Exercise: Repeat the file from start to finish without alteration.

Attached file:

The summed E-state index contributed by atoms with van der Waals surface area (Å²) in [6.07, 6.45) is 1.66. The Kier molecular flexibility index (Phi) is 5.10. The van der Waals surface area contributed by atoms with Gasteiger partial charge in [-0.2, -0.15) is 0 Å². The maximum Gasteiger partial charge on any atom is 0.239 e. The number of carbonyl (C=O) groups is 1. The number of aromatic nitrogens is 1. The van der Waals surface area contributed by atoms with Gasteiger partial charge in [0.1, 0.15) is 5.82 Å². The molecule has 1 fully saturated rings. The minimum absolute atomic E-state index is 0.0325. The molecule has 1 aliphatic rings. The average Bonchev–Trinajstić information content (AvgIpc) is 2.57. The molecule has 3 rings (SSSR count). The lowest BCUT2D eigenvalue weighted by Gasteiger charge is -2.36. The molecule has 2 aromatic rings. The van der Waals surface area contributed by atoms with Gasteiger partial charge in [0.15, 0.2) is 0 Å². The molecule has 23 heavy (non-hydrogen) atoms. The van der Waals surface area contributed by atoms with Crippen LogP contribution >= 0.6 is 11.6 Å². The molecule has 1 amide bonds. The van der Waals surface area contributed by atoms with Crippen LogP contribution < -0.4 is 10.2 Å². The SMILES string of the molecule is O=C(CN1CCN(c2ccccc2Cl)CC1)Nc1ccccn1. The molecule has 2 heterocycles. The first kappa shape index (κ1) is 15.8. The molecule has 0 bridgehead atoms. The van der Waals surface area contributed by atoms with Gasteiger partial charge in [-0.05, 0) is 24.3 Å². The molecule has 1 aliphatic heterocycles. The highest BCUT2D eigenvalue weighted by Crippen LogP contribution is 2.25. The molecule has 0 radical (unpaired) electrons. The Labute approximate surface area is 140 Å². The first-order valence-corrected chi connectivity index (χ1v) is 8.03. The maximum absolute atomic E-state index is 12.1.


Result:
The summed E-state index contributed by atoms with van der Waals surface area (Å²) in [6.07, 6.45) is 1.66. The Kier molecular flexibility index (Phi) is 5.10. The van der Waals surface area contributed by atoms with Gasteiger partial charge in [-0.2, -0.15) is 0 Å². The maximum Gasteiger partial charge on any atom is 0.239 e. The number of carbonyl (C=O) groups is 1. The number of aromatic nitrogens is 1. The van der Waals surface area contributed by atoms with Gasteiger partial charge in [0.1, 0.15) is 5.82 Å². The molecule has 1 fully saturated rings. The minimum absolute atomic E-state index is 0.0325. The molecule has 1 aliphatic rings. The average Bonchev–Trinajstić information content (AvgIpc) is 2.57. The molecule has 3 rings (SSSR count). The lowest BCUT2D eigenvalue weighted by Gasteiger charge is -2.36. The molecule has 2 aromatic rings. The van der Waals surface area contributed by atoms with Gasteiger partial charge in [0.15, 0.2) is 0 Å². The molecule has 23 heavy (non-hydrogen) atoms. The van der Waals surface area contributed by atoms with Crippen LogP contribution >= 0.6 is 11.6 Å². The molecule has 1 amide bonds. The van der Waals surface area contributed by atoms with Crippen LogP contribution < -0.4 is 10.2 Å². The SMILES string of the molecule is O=C(CN1CCN(c2ccccc2Cl)CC1)Nc1ccccn1. The molecule has 2 heterocycles. The first kappa shape index (κ1) is 15.8. The molecule has 0 bridgehead atoms. The van der Waals surface area contributed by atoms with Gasteiger partial charge in [-0.05, 0) is 24.3 Å². The molecule has 1 aliphatic heterocycles. The highest BCUT2D eigenvalue weighted by Crippen LogP contribution is 2.25. The molecule has 0 radical (unpaired) electrons. The Labute approximate surface area is 140 Å². The first-order valence-corrected chi connectivity index (χ1v) is 8.03. The maximum absolute atomic E-state index is 12.1.